with Ontrack's high-powered data recovery tools and a suite of file
repair utilities. Though it's too expensive for most individuals, it's
not a bad investment for a small business or for a midsize company's
IT department. Beware the fine print for Ontrack's stripped-down, $89
Easy Recovery Lite version, however; it allows you to recover only 25
files at a time--a major inconvenience if you have lots of data to recover.
Recover files from a dead or dying hard drive:
Strange noises or an outburst of corrupted-file messages could very
well portend the imminent failure of your hard drive. Copy important
files to another drive or to a removable medium immediately. If you
can't access some files that you simply must have, you may have to turn
to an expensive data-recovery service such as DriveSavers.
If you'd like to take a crack at restoring the files yourself (a much
iffier proposition), watch our video, "How
to Resurrect a Crashed Hard Drive".
If you haven’t experienced the heartache that is losing thousands of
photos, hundreds of Outlook contacts, or a database full of sales figures,
you probably know someone who has. An unfortunate reality of living
in a digitally driven world is that eventually a mechanical malfunction,
human error, or unforeseeable disaster will cause you to lose some or
all the data in your notebook’s hard drive or the memory in your smartphone,
PDA, MP3 player, or USB flash drive.
Still, with each form of disaster comes a period of recovery. Where
digital data is concerned, the recovery process offers more hope than
you may believe, especially if you exercise some common-sense measures
immediately upon encountering a data-loss situation. Even if your attempts
to retrieve lost files by reviving a dead hard drive or mobile device
prove fruitless, there’s a fair chance that a professional data-recovery
service can pull the data back from the dead.
The following offers some guidance for recovering data.
What Could Go Wrong? A lot, actually. In addition to a mechanical error
zapping data from a notebook’s hard drive or mobile device’s memory,
corrupt software; viruses; and water, fire, electrostatic discharges,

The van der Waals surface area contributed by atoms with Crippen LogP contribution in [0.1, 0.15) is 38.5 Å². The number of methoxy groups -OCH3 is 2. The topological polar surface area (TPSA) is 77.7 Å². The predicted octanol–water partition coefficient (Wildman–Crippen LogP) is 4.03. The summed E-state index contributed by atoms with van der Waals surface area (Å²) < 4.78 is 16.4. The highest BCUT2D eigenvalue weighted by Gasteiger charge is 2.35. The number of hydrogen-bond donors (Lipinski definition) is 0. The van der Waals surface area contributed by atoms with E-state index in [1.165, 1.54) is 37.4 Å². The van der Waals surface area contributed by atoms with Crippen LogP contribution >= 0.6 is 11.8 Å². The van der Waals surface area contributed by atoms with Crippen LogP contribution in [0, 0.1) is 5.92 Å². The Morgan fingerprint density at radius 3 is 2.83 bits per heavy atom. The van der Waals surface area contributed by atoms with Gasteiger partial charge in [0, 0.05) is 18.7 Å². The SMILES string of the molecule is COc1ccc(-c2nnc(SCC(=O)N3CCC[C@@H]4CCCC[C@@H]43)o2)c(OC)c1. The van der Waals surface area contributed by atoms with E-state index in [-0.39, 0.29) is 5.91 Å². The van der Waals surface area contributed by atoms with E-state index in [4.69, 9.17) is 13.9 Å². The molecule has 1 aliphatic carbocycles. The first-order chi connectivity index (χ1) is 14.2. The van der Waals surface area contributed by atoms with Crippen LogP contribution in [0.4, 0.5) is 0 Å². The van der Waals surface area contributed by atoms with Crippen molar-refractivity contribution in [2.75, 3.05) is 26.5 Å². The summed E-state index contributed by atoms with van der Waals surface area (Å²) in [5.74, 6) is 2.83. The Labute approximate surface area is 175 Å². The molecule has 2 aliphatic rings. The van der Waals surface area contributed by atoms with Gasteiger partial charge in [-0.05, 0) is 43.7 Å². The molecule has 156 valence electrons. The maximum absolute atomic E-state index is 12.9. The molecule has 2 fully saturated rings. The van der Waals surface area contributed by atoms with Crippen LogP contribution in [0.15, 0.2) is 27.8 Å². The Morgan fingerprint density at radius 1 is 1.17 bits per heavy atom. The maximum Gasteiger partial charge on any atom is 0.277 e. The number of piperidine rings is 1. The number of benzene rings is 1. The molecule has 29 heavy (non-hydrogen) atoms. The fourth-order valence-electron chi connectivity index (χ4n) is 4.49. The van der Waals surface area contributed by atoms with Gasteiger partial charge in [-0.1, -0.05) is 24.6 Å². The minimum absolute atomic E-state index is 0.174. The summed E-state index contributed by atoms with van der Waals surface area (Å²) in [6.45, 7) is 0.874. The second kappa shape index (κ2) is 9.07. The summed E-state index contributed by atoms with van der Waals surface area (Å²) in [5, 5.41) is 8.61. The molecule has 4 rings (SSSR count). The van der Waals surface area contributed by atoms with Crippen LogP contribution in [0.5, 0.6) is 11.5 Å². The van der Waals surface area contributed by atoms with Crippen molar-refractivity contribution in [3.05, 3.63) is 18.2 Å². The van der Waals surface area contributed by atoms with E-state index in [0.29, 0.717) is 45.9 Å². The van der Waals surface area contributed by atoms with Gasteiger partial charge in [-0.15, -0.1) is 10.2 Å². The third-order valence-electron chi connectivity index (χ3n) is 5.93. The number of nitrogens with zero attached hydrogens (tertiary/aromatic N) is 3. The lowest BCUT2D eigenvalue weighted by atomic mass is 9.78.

drops, and other physical damage can wreak havoc on data. Further, your
reaction to such situations potentially plays a huge role in the possibility
of recovering that data. Jeff Peterson, manager of data recovery at
Ontrack Data Recovery, a company specializing in data retrieval, says
about 75% of its customers perceive that a hardware- or system-related
problem caused their data loss. “What we actually find . . . is that
number is much lower...
ABC 24/7 Data Recovery
- Live Support - Offers free evaluation and nationwide affordable
data recovery services for business and personal desktops, laptops,
hard drives, CDs and diskettes.
ACS Data Recovery - Provides
hard drive data recovery services to clients worldwide. Specializing
in complex RAID arrays. No evaluation fees.
Adaptive Research and
Design - Data recovery from crashes, viruses, electrical surges,
and sabotage, on hard and floppy drives under any operating system.
ADR Data Recovery
- Services include recovery of deleted data files, hard drive repair
and recovery, tape conversion and electronic evidence discovery for
business, government and law firms.
Adroit Data Recovery Centre - Recovers
data from failed RAID server and hard disk drives with data recovery
centre in Singapore, Malaysia and Japan. Also services customers from
Indonesia, Thailand, Vietnam, Brunei and Hong Kong.
Capital Data Recovery
Inc. - Certified and fully equipped data recovery Lab providing
computer data recovery, data destruction services. Headquarters is in
Ottawa with labs in different parts of Canada.
Data Recovery Clinic
- Extensive experience in emergency data recovery including mechanical
failure, natural disaster, viral infection, file corruption, human error,
and sabotage from all operating environments. Special forensic, SQL,
and RAID units.
Data Recovery Console
- Offer logical data recovery service in UK for all hard disks drives
(IDE and SATA), diskettes, memory sticks and flash cards on a no-fix
LWG Data Recovery -
Offers data recovery services for businesses and professional Firms.
Mark's Data Recovery
- No charge if data is not recovered. Services hard drive, flash media,
CD/DVD, floppy and zip disk.
MDS Disk Service - Data
recovery for crashed hard disk drives and other magnetic media.
Micro Com LLC - Delivers
emergency data recovery service from inaccessible computer storage device.
Also provides forensic data recovery investigations and expert witness
Micro-Surgeon - Data recovery
service and forensic discovery services. Located in Northern New Jersey.
Midwest Data Recovery
- Provides services for RAID systems and servers, desktops, laptops,
tape cartridges, flash cards, and removable media devices. Contains
a listing of services, shipping instructions, and policies. Located
in Niles, Illinois, United States.
MjM Data Recovery Ltd
- Offer recovery from hard drives, tapes and other media. Various operating
systems covered. Based in Hertfordshire, UK.